The professional perc process is to take sodium chloride (salt -food grade is OK) electrolyse it to sodium chlorate, then boil it down to about half volume and harvest the crystals of chlorate that form on cooling. These crystals are then dissolved in hot water and electrolysed a second time against a platinum electrode to turn the chlorate into perc. Then you add a saturated solution of K (or other) chloride. This forms sodium chloride which you reuse, and your desired perchlorate as a precipitate.
Actually, I avoid food grade salt as most have additives which become contaminants in the final product.
I've had better luck with water softener grades of salt (either sodium or potassium), but even then I recommend purifying the brine before electrolyzing it, so that the end product will be purer.
The typical commercial method of purification involves treating the raw brine (NaCl in this case) with a mixture of sodium carbonate and sodium hydroxide solutions, which drops out many contaminants (calcium, magnesium and iron, for example) as flocculant precipitates, which can be filtered out, leaving a more pure brine.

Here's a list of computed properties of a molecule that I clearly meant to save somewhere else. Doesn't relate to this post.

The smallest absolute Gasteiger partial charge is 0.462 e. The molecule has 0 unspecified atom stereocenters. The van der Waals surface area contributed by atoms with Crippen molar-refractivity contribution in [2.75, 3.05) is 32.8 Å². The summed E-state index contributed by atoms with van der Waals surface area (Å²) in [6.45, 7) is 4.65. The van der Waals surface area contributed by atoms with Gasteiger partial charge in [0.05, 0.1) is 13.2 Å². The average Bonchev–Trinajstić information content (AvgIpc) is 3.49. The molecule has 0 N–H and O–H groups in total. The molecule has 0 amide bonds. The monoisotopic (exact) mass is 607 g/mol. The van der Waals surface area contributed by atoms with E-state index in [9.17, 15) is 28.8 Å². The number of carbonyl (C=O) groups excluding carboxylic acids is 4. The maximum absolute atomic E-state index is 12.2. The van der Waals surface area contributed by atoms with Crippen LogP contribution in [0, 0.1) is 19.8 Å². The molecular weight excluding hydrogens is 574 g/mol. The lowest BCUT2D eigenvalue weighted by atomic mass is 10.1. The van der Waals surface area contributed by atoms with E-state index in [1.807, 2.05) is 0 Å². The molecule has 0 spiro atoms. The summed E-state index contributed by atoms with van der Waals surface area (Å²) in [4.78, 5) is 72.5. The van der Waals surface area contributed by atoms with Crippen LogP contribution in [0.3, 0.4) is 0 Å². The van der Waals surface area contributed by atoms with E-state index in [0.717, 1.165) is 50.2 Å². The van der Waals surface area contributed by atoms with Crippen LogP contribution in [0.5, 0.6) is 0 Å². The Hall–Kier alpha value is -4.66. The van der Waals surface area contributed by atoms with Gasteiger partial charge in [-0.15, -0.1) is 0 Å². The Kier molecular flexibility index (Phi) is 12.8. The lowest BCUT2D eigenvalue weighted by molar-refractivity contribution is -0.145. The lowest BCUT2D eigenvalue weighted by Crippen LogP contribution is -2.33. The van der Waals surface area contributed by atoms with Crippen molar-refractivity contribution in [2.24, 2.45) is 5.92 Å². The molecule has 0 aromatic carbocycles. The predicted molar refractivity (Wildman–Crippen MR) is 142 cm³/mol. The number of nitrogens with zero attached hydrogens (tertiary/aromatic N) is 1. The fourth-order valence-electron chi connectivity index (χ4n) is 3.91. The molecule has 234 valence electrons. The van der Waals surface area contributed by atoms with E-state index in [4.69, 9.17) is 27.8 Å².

I've found the best filtration method to be vacuum filtration using a slow grade of laboratory filter paper (hardened is a good idea, also) since the precipitates are very fine.
Also, any excess alkalinity in the purified brine can be neutralized with dilute HCl to leave a neutral to slightly acid solution, ideal for electrolyzing into oxidizers. Neutral brine is best for conversion to other salts, as is the case of converting sodium perchlorate into potassium perchlorate.
NaClO4(aq) + KCl(aq) -> NaCl(aq) + KClO4(s)v
By taking the extra steps to purify all the materials used, I believe better-than-commercial grade oxidizers can be produced.
Edited by WSM, 27 May 2019 - 05:39 AM.